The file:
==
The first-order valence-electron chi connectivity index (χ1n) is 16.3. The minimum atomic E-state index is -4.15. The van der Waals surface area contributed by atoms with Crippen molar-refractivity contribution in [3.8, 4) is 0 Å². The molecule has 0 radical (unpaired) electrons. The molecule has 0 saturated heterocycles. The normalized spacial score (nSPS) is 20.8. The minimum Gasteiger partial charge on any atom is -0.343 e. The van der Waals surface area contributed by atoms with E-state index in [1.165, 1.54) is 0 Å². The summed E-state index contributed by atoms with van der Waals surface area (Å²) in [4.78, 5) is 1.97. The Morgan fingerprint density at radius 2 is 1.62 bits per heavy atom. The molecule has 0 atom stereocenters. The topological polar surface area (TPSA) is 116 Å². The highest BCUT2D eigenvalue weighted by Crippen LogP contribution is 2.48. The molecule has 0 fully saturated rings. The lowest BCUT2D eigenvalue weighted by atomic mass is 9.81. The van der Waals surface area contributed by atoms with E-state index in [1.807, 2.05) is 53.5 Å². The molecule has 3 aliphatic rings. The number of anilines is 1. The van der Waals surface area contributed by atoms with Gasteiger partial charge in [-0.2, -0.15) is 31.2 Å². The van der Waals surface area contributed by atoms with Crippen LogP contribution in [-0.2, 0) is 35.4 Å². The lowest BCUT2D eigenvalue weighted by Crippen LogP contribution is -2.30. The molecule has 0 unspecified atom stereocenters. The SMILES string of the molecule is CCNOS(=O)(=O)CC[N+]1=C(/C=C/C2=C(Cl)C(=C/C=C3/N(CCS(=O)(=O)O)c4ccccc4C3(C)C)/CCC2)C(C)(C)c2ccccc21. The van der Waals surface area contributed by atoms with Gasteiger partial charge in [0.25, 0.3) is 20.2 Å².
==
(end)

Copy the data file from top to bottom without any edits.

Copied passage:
The first-order valence-electron chi connectivity index (χ1n) is 16.3. The minimum atomic E-state index is -4.15. The van der Waals surface area contributed by atoms with Crippen molar-refractivity contribution in [3.8, 4) is 0 Å². The molecule has 0 radical (unpaired) electrons. The molecule has 0 saturated heterocycles. The normalized spacial score (nSPS) is 20.8. The minimum Gasteiger partial charge on any atom is -0.343 e. The van der Waals surface area contributed by atoms with E-state index in [1.165, 1.54) is 0 Å². The summed E-state index contributed by atoms with van der Waals surface area (Å²) in [4.78, 5) is 1.97. The Morgan fingerprint density at radius 2 is 1.62 bits per heavy atom. The molecule has 0 atom stereocenters. The topological polar surface area (TPSA) is 116 Å². The highest BCUT2D eigenvalue weighted by Crippen LogP contribution is 2.48. The molecule has 0 fully saturated rings. The lowest BCUT2D eigenvalue weighted by atomic mass is 9.81. The van der Waals surface area contributed by atoms with E-state index in [1.807, 2.05) is 53.5 Å². The molecule has 3 aliphatic rings. The number of anilines is 1. The van der Waals surface area contributed by atoms with Gasteiger partial charge in [-0.2, -0.15) is 31.2 Å². The van der Waals surface area contributed by atoms with Crippen LogP contribution in [-0.2, 0) is 35.4 Å². The lowest BCUT2D eigenvalue weighted by Crippen LogP contribution is -2.30. The molecule has 0 unspecified atom stereocenters. The SMILES string of the molecule is CCNOS(=O)(=O)CC[N+]1=C(/C=C/C2=C(Cl)C(=C/C=C3/N(CCS(=O)(=O)O)c4ccccc4C3(C)C)/CCC2)C(C)(C)c2ccccc21. The van der Waals surface area contributed by atoms with Gasteiger partial charge in [0.25, 0.3) is 20.2 Å².